Owen: Why is it that Brown is so much better at writing the evil/bad characters. I thought that Owen was brilliant. He was clumsy and gawky. To be honest, the way he spoke seemed much more European that Cole. I never really wanted him to end up with Anna, but I kind of wish I had. It would have made the book so much more interesting for me if he had captured Anna’s heart, and then turned out to be evil, but you could always tell that she liked Cole better. The one thing that surprised me was that he was married, and to Mr. Darby’s maid no less.

Mr. Darby: Oh I LOVED him so much! Can I take him home with me please? He was like Belle’s (from Beauty and the Beast) father, the clumsy inventor that everyone loves. He was not a main character in the book, but I wish he ha been. He could have replaced Cole… nah, that would be weird, if he was twenty years younger maybe…

Cynthia: Why do you have to be so stupid Cynthia? Why? Were you dropped on the head as a baby? She annoyed me to the extreme. First off, she saw the seances and new church that she went to as fun and games. Second Anna was actually stupid enough to become friends with her. Third, when Anna asked for 5 thousand dollars, she didn’t even ask why before she agreed. I know that she is rich, but really Teri, not even a, “Why do you need the money anyways?” The only thing she actually asked was, “Do you want to talk about it?” and when Anna said no, she was absolutely fine. For all she knew, Anna could have been some elaborate con-woman bent on stealing her money. I mean really how stupid can one person be? So I hated Cynthia, but she needed to be there.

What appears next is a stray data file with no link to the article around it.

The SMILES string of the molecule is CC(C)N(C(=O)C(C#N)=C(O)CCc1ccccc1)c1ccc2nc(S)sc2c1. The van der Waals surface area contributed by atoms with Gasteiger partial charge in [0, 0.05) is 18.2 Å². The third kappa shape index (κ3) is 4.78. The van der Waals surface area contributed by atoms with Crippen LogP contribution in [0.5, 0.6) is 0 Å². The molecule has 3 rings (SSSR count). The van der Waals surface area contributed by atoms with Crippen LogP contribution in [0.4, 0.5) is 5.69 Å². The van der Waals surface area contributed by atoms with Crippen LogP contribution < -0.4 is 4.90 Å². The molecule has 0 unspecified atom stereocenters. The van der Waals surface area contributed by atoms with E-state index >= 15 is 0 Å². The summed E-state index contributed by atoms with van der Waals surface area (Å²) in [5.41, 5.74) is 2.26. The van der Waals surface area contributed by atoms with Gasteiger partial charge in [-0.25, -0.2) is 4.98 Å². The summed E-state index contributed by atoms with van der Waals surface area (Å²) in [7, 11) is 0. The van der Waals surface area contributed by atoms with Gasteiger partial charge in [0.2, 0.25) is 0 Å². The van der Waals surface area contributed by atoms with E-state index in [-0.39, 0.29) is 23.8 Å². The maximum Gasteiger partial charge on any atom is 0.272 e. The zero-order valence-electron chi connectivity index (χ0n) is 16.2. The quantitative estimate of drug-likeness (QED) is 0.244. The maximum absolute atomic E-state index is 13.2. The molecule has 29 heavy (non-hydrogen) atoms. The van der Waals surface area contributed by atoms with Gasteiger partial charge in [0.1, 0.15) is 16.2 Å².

Jaques: I liked Jaques, but I kind of spent the whole book wondering if he was French or not. His name is French, but it never really specified.

Mr. Boyle: He was the typical evil character. I could tell he was villain at the beginning.

So all in all, it was a decent book, not amazing, but not awful either. It was a bit predictable, but if you want a good book about magic an the 1920’s this one is pretty decent. It’s great for a relatively new author, but The Diviner’s by Libba Bray is very similar, and much better. ~The Red Queen